• Credibility and legitimacy that the organization does, in fact, represent and act as a voice for the needs and interests of people with dementia, their families and care partners.
  • Increased capacity by capitalizing on the skills and abilities of persons with dementia.
  • Doing work that is increasingly relevant.
  • Informed decision-making.
  • Ability to identify gaps in services from individuals and families who may benefit from them.
  • Provision of appropriate information and services that address real concerns.
  • Adding depth to the organization and dispelling myths and stereotypes.
  • Staff positively supporting the cause of a better quality of life for people with dementia and their caregivers.

The Advisory Group of people living with dementia

The work of the Advisory Group

The Advisory Group of people living with dementia is charged with the task of creating a high level, multi-year plan for the formal involvement of people living with dementia in our work. They provide guidance to the Alzheimer Society of Canada in fulfilling its engagement plan; raise awareness of the needs of people with dementia, including the specific needs of people living with early onset and/or early stage dementia; and provide input as requested into our operations.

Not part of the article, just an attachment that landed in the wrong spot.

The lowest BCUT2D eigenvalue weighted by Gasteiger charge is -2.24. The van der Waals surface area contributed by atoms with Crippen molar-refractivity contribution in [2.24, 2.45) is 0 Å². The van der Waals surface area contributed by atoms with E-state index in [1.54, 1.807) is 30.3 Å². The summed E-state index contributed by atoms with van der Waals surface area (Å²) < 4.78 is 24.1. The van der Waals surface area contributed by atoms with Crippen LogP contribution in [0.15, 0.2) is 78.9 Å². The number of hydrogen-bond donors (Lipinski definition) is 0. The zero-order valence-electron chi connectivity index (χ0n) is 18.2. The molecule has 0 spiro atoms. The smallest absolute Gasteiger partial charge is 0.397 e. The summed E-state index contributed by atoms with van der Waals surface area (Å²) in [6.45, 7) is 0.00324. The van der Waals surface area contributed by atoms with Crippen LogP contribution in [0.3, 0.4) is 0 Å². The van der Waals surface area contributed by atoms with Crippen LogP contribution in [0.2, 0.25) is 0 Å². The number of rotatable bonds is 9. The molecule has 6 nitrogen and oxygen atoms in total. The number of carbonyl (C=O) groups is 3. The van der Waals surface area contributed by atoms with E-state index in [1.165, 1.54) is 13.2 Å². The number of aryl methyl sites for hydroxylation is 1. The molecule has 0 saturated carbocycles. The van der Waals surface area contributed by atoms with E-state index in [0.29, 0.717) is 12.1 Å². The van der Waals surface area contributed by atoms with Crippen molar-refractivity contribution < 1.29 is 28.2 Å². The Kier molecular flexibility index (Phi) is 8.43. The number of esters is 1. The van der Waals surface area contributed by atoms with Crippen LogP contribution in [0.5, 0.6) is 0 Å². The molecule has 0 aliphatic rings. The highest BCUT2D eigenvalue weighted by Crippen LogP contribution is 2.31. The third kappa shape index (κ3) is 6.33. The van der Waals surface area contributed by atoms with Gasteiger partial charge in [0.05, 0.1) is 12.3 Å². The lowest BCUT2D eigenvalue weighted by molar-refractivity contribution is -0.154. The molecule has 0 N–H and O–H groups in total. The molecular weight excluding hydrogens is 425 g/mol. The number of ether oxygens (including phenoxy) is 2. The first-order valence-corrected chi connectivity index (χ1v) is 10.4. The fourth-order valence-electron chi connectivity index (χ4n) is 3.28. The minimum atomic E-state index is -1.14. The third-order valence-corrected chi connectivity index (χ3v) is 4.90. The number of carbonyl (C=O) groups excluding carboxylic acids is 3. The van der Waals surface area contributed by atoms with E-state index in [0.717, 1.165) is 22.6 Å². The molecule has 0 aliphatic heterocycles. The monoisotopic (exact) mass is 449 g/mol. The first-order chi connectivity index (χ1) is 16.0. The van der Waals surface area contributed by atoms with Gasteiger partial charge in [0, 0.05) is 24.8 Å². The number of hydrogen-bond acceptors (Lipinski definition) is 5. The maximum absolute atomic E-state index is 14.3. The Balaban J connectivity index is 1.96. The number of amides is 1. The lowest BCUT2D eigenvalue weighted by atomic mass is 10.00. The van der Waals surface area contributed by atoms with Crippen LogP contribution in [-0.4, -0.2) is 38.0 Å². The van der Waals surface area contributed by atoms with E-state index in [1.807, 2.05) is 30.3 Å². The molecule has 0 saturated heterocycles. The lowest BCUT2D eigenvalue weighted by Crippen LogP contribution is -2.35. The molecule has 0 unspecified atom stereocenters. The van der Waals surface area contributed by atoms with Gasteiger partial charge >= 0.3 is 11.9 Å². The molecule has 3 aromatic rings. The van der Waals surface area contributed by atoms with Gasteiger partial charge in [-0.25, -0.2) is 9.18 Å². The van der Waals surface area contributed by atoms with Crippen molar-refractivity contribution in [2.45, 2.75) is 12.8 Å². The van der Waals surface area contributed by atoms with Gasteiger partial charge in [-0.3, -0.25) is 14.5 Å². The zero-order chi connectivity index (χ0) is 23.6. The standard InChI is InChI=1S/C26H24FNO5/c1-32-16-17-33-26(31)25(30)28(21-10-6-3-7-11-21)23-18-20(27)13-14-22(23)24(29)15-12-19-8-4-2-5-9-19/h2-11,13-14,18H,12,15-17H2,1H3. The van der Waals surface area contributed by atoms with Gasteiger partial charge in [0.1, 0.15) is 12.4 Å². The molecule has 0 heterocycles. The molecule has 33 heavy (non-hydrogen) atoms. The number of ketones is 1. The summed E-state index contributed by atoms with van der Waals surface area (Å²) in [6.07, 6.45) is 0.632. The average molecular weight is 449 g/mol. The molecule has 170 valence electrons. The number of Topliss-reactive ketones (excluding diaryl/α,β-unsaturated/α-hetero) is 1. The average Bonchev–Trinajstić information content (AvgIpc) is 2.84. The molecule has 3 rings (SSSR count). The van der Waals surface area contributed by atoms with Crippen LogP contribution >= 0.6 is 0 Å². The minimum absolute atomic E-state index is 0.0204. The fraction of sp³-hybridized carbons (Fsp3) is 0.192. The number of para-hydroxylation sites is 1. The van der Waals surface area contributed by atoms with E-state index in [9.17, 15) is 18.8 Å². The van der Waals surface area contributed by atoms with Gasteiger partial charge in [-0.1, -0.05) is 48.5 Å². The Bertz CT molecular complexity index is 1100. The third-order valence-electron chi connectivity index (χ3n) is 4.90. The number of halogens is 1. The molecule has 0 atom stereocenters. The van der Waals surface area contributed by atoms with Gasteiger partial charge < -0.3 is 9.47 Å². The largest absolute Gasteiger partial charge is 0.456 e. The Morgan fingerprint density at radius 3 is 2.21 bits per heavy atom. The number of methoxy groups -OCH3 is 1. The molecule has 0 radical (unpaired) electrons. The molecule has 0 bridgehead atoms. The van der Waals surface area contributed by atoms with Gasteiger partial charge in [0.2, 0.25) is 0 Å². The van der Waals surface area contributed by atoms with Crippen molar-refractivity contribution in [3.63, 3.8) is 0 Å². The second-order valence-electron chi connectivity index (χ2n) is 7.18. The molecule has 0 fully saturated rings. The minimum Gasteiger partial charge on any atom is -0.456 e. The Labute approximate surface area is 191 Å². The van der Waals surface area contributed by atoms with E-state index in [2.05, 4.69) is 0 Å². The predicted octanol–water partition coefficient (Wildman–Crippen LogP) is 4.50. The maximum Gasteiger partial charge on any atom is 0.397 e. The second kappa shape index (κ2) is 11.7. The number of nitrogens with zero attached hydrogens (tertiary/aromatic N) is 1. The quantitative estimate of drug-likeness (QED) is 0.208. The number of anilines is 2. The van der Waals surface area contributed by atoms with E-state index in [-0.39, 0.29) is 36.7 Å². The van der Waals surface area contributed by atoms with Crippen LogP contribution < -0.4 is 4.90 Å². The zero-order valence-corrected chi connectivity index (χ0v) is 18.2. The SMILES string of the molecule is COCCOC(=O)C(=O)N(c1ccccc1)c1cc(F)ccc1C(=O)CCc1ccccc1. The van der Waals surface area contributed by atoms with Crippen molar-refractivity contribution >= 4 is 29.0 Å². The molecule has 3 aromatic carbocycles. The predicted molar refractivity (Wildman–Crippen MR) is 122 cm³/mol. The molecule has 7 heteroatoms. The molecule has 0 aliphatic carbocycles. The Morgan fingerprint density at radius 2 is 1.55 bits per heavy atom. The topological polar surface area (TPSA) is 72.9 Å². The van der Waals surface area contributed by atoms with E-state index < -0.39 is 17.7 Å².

Their experience and leadership has helped us and many Canadians in a variety of ways. See Examples of meaningful engagement accomplished at the Alzheimer Society, below.

Other ways we engage people with lived experience in our work

People with lived experience of dementia do not have to be members of our Advisory Group in order to engage in our work. We invite people with lived experience to engage in our work in a number of ways, such as:

  • Reviewing our educational literature to ensure the information is accurate, relevant and accessible,
  • Presenting in partnership with us (for example, training sessions or conference presentations),
  • Telling their stories and raising their voices as part of awareness campaigns and
  • Participating in the research process through the Alzheimer Society Research Program.

Examples of meaningful engagement accomplished at the Alzheimer Society

Here at the Alzheimer Society, meaningful engagement is reflected in our work. Here are a few examples of campaigns, initiatives and resources that we could not have completed effectively without the input, guidance and consideration from our Advisory Group and other people living with dementia.

“Yes. I live with dementia”: Our three-year nationwide awareness campaign

With stigma identified as our top research priority, the Alzheimer Society of Canada surveyed more than 1,500 Canadians in November 2017 to learn more about their attitudes and beliefs when it comes to Alzheimer’s disease and other dementias. Using the survey results, we developed a three-year multichannel awareness campaign with the goal of increasing understanding of the realities and experiences of Canadians who are affected by dementia.